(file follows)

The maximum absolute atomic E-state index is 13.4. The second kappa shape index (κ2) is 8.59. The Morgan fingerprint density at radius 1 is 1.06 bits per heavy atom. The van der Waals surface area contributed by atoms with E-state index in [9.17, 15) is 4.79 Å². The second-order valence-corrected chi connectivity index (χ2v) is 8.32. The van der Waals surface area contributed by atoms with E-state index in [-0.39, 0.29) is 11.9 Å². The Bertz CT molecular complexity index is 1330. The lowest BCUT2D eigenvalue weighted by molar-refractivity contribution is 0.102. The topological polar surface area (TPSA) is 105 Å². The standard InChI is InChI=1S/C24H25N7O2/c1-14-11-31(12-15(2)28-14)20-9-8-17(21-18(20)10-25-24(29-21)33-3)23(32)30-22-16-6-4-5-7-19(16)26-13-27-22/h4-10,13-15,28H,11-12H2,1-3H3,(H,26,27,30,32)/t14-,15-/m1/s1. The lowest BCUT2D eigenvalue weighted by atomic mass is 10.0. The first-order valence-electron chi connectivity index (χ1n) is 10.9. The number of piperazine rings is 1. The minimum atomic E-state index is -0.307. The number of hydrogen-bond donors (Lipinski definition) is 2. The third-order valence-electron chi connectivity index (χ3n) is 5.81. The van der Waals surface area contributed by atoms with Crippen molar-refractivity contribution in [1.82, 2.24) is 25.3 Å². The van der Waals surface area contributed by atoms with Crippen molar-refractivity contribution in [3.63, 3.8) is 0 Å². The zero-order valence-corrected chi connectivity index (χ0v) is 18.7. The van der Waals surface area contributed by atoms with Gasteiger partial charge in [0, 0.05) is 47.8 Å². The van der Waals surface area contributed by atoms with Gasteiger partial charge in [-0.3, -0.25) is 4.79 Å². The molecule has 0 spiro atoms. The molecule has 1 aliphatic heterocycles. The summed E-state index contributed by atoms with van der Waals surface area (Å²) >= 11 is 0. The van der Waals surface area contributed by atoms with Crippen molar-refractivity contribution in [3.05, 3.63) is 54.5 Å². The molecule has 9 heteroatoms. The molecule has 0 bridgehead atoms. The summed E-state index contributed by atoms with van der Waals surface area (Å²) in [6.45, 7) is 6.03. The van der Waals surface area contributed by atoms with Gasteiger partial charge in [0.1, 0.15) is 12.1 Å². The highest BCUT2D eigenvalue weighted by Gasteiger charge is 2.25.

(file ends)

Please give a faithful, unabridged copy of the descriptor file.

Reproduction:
The maximum absolute atomic E-state index is 13.4. The second kappa shape index (κ2) is 8.59. The Morgan fingerprint density at radius 1 is 1.06 bits per heavy atom. The van der Waals surface area contributed by atoms with E-state index in [9.17, 15) is 4.79 Å². The second-order valence-corrected chi connectivity index (χ2v) is 8.32. The van der Waals surface area contributed by atoms with E-state index in [-0.39, 0.29) is 11.9 Å². The Bertz CT molecular complexity index is 1330. The lowest BCUT2D eigenvalue weighted by molar-refractivity contribution is 0.102. The topological polar surface area (TPSA) is 105 Å². The standard InChI is InChI=1S/C24H25N7O2/c1-14-11-31(12-15(2)28-14)20-9-8-17(21-18(20)10-25-24(29-21)33-3)23(32)30-22-16-6-4-5-7-19(16)26-13-27-22/h4-10,13-15,28H,11-12H2,1-3H3,(H,26,27,30,32)/t14-,15-/m1/s1. The lowest BCUT2D eigenvalue weighted by atomic mass is 10.0. The first-order valence-electron chi connectivity index (χ1n) is 10.9. The number of piperazine rings is 1. The minimum atomic E-state index is -0.307. The number of hydrogen-bond donors (Lipinski definition) is 2. The third-order valence-electron chi connectivity index (χ3n) is 5.81. The van der Waals surface area contributed by atoms with Crippen molar-refractivity contribution in [1.82, 2.24) is 25.3 Å². The van der Waals surface area contributed by atoms with Crippen molar-refractivity contribution in [3.63, 3.8) is 0 Å². The zero-order valence-corrected chi connectivity index (χ0v) is 18.7. The van der Waals surface area contributed by atoms with Gasteiger partial charge in [0, 0.05) is 47.8 Å². The van der Waals surface area contributed by atoms with Gasteiger partial charge in [-0.3, -0.25) is 4.79 Å². The molecule has 0 spiro atoms. The molecule has 1 aliphatic heterocycles. The summed E-state index contributed by atoms with van der Waals surface area (Å²) >= 11 is 0. The van der Waals surface area contributed by atoms with Crippen molar-refractivity contribution in [3.05, 3.63) is 54.5 Å². The molecule has 9 heteroatoms. The molecule has 0 bridgehead atoms. The summed E-state index contributed by atoms with van der Waals surface area (Å²) in [6.45, 7) is 6.03. The van der Waals surface area contributed by atoms with Gasteiger partial charge in [0.1, 0.15) is 12.1 Å². The highest BCUT2D eigenvalue weighted by Gasteiger charge is 2.25.